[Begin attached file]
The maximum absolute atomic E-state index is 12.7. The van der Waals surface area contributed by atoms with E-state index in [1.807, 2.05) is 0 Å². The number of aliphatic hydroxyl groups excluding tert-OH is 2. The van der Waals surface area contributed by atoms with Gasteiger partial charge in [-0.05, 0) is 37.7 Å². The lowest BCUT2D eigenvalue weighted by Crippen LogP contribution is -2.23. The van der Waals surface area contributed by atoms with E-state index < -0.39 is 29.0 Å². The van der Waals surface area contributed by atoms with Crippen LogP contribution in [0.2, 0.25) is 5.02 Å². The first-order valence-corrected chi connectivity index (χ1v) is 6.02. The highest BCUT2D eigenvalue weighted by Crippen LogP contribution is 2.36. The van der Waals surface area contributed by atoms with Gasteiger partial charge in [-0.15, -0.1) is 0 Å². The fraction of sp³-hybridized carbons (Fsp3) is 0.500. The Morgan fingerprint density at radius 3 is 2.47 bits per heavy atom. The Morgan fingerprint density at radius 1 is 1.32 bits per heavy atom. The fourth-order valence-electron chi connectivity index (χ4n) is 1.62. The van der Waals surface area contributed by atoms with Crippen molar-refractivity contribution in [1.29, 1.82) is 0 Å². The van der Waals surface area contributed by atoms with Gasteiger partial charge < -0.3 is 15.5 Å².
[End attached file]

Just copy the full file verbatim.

The maximum absolute atomic E-state index is 12.7. The van der Waals surface area contributed by atoms with E-state index in [1.807, 2.05) is 0 Å². The number of aliphatic hydroxyl groups excluding tert-OH is 2. The van der Waals surface area contributed by atoms with Gasteiger partial charge in [-0.05, 0) is 37.7 Å². The lowest BCUT2D eigenvalue weighted by Crippen LogP contribution is -2.23. The van der Waals surface area contributed by atoms with E-state index < -0.39 is 29.0 Å². The van der Waals surface area contributed by atoms with Crippen LogP contribution in [0.2, 0.25) is 5.02 Å². The first-order valence-corrected chi connectivity index (χ1v) is 6.02. The highest BCUT2D eigenvalue weighted by Crippen LogP contribution is 2.36. The van der Waals surface area contributed by atoms with Gasteiger partial charge in [-0.15, -0.1) is 0 Å². The fraction of sp³-hybridized carbons (Fsp3) is 0.500. The Morgan fingerprint density at radius 3 is 2.47 bits per heavy atom. The Morgan fingerprint density at radius 1 is 1.32 bits per heavy atom. The fourth-order valence-electron chi connectivity index (χ4n) is 1.62. The van der Waals surface area contributed by atoms with Crippen molar-refractivity contribution in [1.29, 1.82) is 0 Å². The van der Waals surface area contributed by atoms with Gasteiger partial charge < -0.3 is 15.5 Å².